c) the purchaser submitting to the vendor computer over a communications link, a purchase order comprising a purchase request for said at least one of said product and said service, said anonymous client identifier, and an a network address of the intermediary computer),
d) the vendor computer communicating with the intermediary computer to request authentication data for the purchasing transaction, by submitting said anonymous client identifier to the intermediary computer in order to identify the session, the intermediary computer selecting authentication data for association in the intermediary computer with the transaction, and said intermediary computer supplying the authentication data to the vendor computer,
e) the vendor computer creating a credential, the credential comprising data relating to identification data of the vendor, data relating to identification data of said at least one of said product and said service and data relating to the authentication data, and f) the vendor computer making the credential available for subsequent inspection by or on behalf of the repository computer,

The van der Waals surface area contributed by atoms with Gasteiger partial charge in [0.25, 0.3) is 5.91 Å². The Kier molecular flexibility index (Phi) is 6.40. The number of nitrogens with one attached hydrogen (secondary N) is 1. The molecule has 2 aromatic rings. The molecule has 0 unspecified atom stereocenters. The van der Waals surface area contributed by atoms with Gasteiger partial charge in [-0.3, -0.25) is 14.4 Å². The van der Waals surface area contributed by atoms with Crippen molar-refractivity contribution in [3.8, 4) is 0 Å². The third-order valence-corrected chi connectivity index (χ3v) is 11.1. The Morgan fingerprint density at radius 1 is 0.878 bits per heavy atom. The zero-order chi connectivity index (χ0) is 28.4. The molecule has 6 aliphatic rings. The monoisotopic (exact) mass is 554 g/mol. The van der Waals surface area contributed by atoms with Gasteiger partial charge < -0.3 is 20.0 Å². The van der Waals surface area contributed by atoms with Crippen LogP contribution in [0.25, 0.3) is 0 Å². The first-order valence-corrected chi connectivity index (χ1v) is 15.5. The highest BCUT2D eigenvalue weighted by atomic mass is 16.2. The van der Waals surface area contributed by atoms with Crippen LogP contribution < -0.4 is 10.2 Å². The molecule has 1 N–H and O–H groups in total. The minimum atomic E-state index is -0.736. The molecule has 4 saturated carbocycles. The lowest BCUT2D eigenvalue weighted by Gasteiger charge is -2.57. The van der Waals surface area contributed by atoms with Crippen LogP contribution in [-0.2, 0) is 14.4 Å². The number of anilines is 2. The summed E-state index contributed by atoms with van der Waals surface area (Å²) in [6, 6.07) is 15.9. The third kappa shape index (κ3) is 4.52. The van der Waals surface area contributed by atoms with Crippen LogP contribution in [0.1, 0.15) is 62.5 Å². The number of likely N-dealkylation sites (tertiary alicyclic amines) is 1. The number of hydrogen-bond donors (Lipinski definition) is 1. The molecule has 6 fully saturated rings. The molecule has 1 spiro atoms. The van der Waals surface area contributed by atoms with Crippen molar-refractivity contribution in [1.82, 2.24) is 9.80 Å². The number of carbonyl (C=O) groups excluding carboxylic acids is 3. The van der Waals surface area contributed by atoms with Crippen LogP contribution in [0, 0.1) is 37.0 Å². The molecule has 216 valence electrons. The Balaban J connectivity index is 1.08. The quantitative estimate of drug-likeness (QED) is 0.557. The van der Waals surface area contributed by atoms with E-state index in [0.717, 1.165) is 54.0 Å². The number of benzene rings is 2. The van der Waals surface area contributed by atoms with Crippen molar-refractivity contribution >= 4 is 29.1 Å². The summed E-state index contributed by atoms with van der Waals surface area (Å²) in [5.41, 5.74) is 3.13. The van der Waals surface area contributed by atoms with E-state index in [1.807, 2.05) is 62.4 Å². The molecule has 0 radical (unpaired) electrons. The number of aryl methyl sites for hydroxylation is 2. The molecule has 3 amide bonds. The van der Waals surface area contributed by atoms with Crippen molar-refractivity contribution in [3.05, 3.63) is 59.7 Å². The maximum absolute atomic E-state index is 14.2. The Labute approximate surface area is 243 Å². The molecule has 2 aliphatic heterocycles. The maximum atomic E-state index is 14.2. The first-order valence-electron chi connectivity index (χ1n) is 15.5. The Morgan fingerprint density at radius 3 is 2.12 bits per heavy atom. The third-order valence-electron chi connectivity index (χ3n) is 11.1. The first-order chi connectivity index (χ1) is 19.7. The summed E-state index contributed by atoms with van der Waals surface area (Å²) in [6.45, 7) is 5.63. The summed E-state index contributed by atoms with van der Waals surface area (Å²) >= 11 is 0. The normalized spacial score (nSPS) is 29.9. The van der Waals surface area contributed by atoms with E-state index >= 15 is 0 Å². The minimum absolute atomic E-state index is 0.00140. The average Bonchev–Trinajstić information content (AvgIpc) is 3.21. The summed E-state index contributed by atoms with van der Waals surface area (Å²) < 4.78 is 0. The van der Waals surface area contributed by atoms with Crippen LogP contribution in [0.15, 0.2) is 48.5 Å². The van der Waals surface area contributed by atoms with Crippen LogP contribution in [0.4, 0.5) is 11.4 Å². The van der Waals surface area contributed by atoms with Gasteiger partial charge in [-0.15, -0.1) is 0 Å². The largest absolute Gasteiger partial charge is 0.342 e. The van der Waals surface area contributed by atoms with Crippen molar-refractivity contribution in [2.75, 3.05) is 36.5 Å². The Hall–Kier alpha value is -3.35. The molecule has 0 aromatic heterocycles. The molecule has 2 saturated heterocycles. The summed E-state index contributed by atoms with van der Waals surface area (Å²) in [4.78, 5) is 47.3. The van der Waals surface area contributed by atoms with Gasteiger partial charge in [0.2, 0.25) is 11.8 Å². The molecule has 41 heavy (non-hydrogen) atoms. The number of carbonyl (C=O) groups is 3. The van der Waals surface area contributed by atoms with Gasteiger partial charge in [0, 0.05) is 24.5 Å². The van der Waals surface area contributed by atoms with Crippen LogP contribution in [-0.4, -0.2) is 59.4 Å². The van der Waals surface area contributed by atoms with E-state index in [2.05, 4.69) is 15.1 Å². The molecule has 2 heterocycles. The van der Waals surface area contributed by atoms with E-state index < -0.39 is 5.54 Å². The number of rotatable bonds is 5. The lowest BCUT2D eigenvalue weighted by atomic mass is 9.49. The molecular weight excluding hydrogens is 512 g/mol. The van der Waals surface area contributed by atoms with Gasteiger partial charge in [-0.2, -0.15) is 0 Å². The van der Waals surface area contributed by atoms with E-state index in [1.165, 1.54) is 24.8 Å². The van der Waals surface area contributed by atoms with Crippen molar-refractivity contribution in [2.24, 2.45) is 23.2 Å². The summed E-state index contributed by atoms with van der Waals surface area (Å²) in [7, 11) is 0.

f) the vendor computer making the credential available for subsequent inspection by or on behalf of the repository computer.
2. The method of
3. The method of
g) the purchaser on wishing to access said at least one product and said service from the repository computer submitting his anonymous client identifier to the repository computer, the identity of said at least one of said product and said service, and the address of the intermediary computer,
h) the repository computer communicating with the certificate store to locate the credential, and